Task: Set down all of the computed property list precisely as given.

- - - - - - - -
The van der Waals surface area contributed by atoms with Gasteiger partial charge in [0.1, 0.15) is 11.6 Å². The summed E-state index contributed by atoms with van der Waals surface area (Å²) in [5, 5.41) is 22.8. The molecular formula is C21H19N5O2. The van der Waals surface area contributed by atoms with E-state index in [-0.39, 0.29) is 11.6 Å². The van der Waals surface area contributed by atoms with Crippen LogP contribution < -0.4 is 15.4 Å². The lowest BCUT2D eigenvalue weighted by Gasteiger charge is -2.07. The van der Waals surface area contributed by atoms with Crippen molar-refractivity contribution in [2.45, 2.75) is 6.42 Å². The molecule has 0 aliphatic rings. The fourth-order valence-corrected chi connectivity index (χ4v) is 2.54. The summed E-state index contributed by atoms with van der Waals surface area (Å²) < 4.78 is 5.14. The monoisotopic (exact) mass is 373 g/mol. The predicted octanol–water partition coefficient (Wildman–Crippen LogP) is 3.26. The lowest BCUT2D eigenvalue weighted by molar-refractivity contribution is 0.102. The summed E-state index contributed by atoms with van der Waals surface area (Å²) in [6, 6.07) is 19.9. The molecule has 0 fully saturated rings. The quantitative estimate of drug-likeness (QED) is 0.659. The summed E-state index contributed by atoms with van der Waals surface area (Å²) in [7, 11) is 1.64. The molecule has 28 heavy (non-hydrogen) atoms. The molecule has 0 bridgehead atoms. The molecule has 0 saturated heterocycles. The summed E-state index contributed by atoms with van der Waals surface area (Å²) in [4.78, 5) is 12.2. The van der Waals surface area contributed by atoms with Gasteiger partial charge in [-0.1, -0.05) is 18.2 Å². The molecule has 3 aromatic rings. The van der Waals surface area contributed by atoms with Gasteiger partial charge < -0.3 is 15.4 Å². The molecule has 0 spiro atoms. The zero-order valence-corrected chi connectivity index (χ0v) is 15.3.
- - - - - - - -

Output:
The van der Waals surface area contributed by atoms with Gasteiger partial charge in [0.1, 0.15) is 11.6 Å². The summed E-state index contributed by atoms with van der Waals surface area (Å²) in [5, 5.41) is 22.8. The molecular formula is C21H19N5O2. The van der Waals surface area contributed by atoms with E-state index in [-0.39, 0.29) is 11.6 Å². The van der Waals surface area contributed by atoms with Crippen LogP contribution < -0.4 is 15.4 Å². The lowest BCUT2D eigenvalue weighted by Gasteiger charge is -2.07. The van der Waals surface area contributed by atoms with Crippen molar-refractivity contribution in [2.45, 2.75) is 6.42 Å². The molecule has 0 aliphatic rings. The fourth-order valence-corrected chi connectivity index (χ4v) is 2.54. The summed E-state index contributed by atoms with van der Waals surface area (Å²) < 4.78 is 5.14. The monoisotopic (exact) mass is 373 g/mol. The predicted octanol–water partition coefficient (Wildman–Crippen LogP) is 3.26. The lowest BCUT2D eigenvalue weighted by molar-refractivity contribution is 0.102. The summed E-state index contributed by atoms with van der Waals surface area (Å²) in [6, 6.07) is 19.9. The molecule has 0 fully saturated rings. The quantitative estimate of drug-likeness (QED) is 0.659. The summed E-state index contributed by atoms with van der Waals surface area (Å²) in [7, 11) is 1.64. The molecule has 28 heavy (non-hydrogen) atoms. The molecule has 0 bridgehead atoms. The molecule has 0 saturated heterocycles. The summed E-state index contributed by atoms with van der Waals surface area (Å²) in [4.78, 5) is 12.2. The van der Waals surface area contributed by atoms with Gasteiger partial charge in [-0.1, -0.05) is 18.2 Å². The molecule has 3 aromatic rings. The van der Waals surface area contributed by atoms with Gasteiger partial charge < -0.3 is 15.4 Å². The molecule has 0 spiro atoms. The zero-order valence-corrected chi connectivity index (χ0v) is 15.3.